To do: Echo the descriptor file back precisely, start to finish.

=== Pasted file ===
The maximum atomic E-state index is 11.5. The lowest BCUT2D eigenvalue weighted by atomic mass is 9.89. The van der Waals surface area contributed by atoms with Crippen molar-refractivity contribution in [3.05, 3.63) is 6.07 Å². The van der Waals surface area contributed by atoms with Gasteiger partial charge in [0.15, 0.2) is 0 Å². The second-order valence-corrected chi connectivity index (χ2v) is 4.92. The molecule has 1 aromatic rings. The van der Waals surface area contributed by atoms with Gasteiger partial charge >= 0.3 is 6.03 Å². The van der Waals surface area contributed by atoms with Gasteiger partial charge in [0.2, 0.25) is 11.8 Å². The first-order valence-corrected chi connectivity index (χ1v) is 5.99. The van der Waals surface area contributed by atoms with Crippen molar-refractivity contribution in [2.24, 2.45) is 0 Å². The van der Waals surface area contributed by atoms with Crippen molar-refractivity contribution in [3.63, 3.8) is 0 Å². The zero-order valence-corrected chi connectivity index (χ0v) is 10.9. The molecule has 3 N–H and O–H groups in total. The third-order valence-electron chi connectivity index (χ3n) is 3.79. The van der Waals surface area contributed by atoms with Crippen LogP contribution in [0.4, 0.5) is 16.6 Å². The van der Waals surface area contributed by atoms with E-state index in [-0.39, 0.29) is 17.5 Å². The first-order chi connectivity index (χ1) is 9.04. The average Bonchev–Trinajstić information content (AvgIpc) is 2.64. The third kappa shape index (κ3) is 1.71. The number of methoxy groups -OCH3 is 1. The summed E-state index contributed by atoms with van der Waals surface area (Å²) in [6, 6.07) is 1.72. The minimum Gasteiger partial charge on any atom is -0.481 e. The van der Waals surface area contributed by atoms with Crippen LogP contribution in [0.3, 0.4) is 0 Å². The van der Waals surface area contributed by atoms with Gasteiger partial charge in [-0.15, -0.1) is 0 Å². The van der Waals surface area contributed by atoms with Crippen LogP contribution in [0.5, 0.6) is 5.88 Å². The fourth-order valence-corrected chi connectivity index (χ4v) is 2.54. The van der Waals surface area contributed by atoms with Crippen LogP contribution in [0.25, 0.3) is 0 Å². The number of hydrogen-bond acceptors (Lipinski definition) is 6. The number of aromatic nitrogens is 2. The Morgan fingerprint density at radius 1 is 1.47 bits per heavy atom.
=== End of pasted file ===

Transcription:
The maximum atomic E-state index is 11.5. The lowest BCUT2D eigenvalue weighted by atomic mass is 9.89. The van der Waals surface area contributed by atoms with Crippen molar-refractivity contribution in [3.05, 3.63) is 6.07 Å². The van der Waals surface area contributed by atoms with Gasteiger partial charge in [0.15, 0.2) is 0 Å². The second-order valence-corrected chi connectivity index (χ2v) is 4.92. The molecule has 1 aromatic rings. The van der Waals surface area contributed by atoms with Gasteiger partial charge >= 0.3 is 6.03 Å². The van der Waals surface area contributed by atoms with Gasteiger partial charge in [0.2, 0.25) is 11.8 Å². The first-order valence-corrected chi connectivity index (χ1v) is 5.99. The van der Waals surface area contributed by atoms with Crippen molar-refractivity contribution in [2.24, 2.45) is 0 Å². The van der Waals surface area contributed by atoms with Crippen molar-refractivity contribution in [3.63, 3.8) is 0 Å². The zero-order valence-corrected chi connectivity index (χ0v) is 10.9. The molecule has 3 N–H and O–H groups in total. The third-order valence-electron chi connectivity index (χ3n) is 3.79. The van der Waals surface area contributed by atoms with Crippen LogP contribution in [0.4, 0.5) is 16.6 Å². The van der Waals surface area contributed by atoms with E-state index in [-0.39, 0.29) is 17.5 Å². The first-order chi connectivity index (χ1) is 9.04. The average Bonchev–Trinajstić information content (AvgIpc) is 2.64. The third kappa shape index (κ3) is 1.71. The number of methoxy groups -OCH3 is 1. The summed E-state index contributed by atoms with van der Waals surface area (Å²) in [6, 6.07) is 1.72. The minimum Gasteiger partial charge on any atom is -0.481 e. The van der Waals surface area contributed by atoms with Crippen LogP contribution in [0.3, 0.4) is 0 Å². The van der Waals surface area contributed by atoms with Gasteiger partial charge in [-0.15, -0.1) is 0 Å². The van der Waals surface area contributed by atoms with Crippen LogP contribution in [0.5, 0.6) is 5.88 Å². The fourth-order valence-corrected chi connectivity index (χ4v) is 2.54. The van der Waals surface area contributed by atoms with Crippen LogP contribution in [0.25, 0.3) is 0 Å². The number of hydrogen-bond acceptors (Lipinski definition) is 6. The number of aromatic nitrogens is 2. The Morgan fingerprint density at radius 1 is 1.47 bits per heavy atom.